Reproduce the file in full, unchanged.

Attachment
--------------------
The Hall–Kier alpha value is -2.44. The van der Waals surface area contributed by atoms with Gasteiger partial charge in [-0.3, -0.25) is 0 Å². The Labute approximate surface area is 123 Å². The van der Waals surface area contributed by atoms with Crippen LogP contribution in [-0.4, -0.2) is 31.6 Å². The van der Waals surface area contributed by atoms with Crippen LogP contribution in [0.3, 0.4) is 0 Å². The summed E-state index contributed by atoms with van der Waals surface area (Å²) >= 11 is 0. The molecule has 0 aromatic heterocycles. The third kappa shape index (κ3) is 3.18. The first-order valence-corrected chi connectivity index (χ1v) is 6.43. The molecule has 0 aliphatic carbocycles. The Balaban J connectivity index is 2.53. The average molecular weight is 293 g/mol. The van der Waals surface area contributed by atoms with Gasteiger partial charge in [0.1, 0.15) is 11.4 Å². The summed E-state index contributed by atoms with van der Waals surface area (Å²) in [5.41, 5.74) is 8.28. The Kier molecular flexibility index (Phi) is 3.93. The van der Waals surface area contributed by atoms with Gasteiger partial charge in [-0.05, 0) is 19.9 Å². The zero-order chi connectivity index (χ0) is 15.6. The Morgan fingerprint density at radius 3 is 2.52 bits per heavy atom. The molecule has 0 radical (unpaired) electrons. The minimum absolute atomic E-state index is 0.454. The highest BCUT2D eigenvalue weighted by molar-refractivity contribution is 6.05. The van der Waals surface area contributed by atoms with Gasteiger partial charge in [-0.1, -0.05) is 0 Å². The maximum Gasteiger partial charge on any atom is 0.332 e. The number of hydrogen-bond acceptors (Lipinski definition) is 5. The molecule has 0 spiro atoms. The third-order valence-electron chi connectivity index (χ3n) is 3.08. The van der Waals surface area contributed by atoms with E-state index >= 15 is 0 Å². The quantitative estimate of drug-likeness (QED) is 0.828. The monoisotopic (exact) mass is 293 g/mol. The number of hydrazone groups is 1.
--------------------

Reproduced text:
The Hall–Kier alpha value is -2.44. The van der Waals surface area contributed by atoms with Gasteiger partial charge in [-0.3, -0.25) is 0 Å². The Labute approximate surface area is 123 Å². The van der Waals surface area contributed by atoms with Crippen LogP contribution in [-0.4, -0.2) is 31.6 Å². The van der Waals surface area contributed by atoms with Crippen LogP contribution in [0.3, 0.4) is 0 Å². The summed E-state index contributed by atoms with van der Waals surface area (Å²) >= 11 is 0. The molecule has 0 aromatic heterocycles. The third kappa shape index (κ3) is 3.18. The first-order valence-corrected chi connectivity index (χ1v) is 6.43. The molecule has 0 aliphatic carbocycles. The Balaban J connectivity index is 2.53. The average molecular weight is 293 g/mol. The van der Waals surface area contributed by atoms with Gasteiger partial charge in [0.1, 0.15) is 11.4 Å². The summed E-state index contributed by atoms with van der Waals surface area (Å²) in [5.41, 5.74) is 8.28. The Kier molecular flexibility index (Phi) is 3.93. The van der Waals surface area contributed by atoms with Gasteiger partial charge in [-0.05, 0) is 19.9 Å². The zero-order chi connectivity index (χ0) is 15.6. The Morgan fingerprint density at radius 3 is 2.52 bits per heavy atom. The molecule has 0 radical (unpaired) electrons. The minimum absolute atomic E-state index is 0.454. The highest BCUT2D eigenvalue weighted by molar-refractivity contribution is 6.05. The van der Waals surface area contributed by atoms with Gasteiger partial charge in [-0.1, -0.05) is 0 Å². The maximum Gasteiger partial charge on any atom is 0.332 e. The number of hydrogen-bond acceptors (Lipinski definition) is 5. The molecule has 0 spiro atoms. The third-order valence-electron chi connectivity index (χ3n) is 3.08. The van der Waals surface area contributed by atoms with E-state index >= 15 is 0 Å². The quantitative estimate of drug-likeness (QED) is 0.828. The monoisotopic (exact) mass is 293 g/mol. The number of hydrazone groups is 1.